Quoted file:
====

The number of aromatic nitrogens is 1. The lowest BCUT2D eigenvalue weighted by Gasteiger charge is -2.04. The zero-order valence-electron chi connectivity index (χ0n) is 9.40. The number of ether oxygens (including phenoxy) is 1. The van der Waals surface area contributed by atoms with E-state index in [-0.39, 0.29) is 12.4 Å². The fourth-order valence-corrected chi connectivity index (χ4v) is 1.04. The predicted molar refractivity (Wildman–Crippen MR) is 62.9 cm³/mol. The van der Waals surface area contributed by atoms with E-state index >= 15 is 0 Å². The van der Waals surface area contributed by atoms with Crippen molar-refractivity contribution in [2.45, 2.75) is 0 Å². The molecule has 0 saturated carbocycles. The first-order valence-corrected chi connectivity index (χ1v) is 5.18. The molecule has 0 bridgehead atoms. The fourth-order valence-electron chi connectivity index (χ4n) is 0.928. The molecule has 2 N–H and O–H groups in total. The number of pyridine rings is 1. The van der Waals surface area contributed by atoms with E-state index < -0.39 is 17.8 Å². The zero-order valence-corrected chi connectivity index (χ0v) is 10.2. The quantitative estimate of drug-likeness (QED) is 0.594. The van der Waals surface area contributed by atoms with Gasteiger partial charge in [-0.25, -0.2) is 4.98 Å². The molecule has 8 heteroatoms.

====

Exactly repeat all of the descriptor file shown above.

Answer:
The number of aromatic nitrogens is 1. The lowest BCUT2D eigenvalue weighted by Gasteiger charge is -2.04. The zero-order valence-electron chi connectivity index (χ0n) is 9.40. The number of ether oxygens (including phenoxy) is 1. The van der Waals surface area contributed by atoms with E-state index in [-0.39, 0.29) is 12.4 Å². The fourth-order valence-corrected chi connectivity index (χ4v) is 1.04. The predicted molar refractivity (Wildman–Crippen MR) is 62.9 cm³/mol. The van der Waals surface area contributed by atoms with E-state index >= 15 is 0 Å². The van der Waals surface area contributed by atoms with Crippen molar-refractivity contribution in [2.45, 2.75) is 0 Å². The molecule has 0 saturated carbocycles. The first-order valence-corrected chi connectivity index (χ1v) is 5.18. The molecule has 0 bridgehead atoms. The fourth-order valence-electron chi connectivity index (χ4n) is 0.928. The molecule has 2 N–H and O–H groups in total. The number of pyridine rings is 1. The van der Waals surface area contributed by atoms with E-state index < -0.39 is 17.8 Å². The zero-order valence-corrected chi connectivity index (χ0v) is 10.2. The quantitative estimate of drug-likeness (QED) is 0.594. The van der Waals surface area contributed by atoms with Gasteiger partial charge in [-0.25, -0.2) is 4.98 Å². The molecule has 8 heteroatoms.